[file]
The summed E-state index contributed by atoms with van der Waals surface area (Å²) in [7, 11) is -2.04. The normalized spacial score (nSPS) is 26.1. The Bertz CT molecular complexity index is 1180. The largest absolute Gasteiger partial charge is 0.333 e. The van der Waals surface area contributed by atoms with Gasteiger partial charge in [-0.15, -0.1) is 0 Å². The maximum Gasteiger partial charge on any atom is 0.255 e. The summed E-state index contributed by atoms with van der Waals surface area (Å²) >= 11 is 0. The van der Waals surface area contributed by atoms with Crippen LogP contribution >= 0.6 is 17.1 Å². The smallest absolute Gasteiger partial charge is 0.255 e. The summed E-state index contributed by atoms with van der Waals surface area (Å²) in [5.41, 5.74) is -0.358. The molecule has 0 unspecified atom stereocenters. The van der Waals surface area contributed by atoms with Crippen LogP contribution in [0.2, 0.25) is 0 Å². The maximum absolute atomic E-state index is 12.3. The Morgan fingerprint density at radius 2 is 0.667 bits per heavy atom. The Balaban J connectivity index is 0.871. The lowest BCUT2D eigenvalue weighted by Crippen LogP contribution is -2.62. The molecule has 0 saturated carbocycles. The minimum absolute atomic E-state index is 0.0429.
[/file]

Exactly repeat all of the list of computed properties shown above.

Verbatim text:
The summed E-state index contributed by atoms with van der Waals surface area (Å²) in [7, 11) is -2.04. The normalized spacial score (nSPS) is 26.1. The Bertz CT molecular complexity index is 1180. The largest absolute Gasteiger partial charge is 0.333 e. The van der Waals surface area contributed by atoms with Gasteiger partial charge in [-0.15, -0.1) is 0 Å². The maximum Gasteiger partial charge on any atom is 0.255 e. The summed E-state index contributed by atoms with van der Waals surface area (Å²) >= 11 is 0. The van der Waals surface area contributed by atoms with Crippen LogP contribution >= 0.6 is 17.1 Å². The smallest absolute Gasteiger partial charge is 0.255 e. The summed E-state index contributed by atoms with van der Waals surface area (Å²) in [5.41, 5.74) is -0.358. The molecule has 0 unspecified atom stereocenters. The van der Waals surface area contributed by atoms with Crippen LogP contribution in [0.2, 0.25) is 0 Å². The maximum absolute atomic E-state index is 12.3. The Morgan fingerprint density at radius 2 is 0.667 bits per heavy atom. The Balaban J connectivity index is 0.871. The lowest BCUT2D eigenvalue weighted by Crippen LogP contribution is -2.62. The molecule has 0 saturated carbocycles. The minimum absolute atomic E-state index is 0.0429.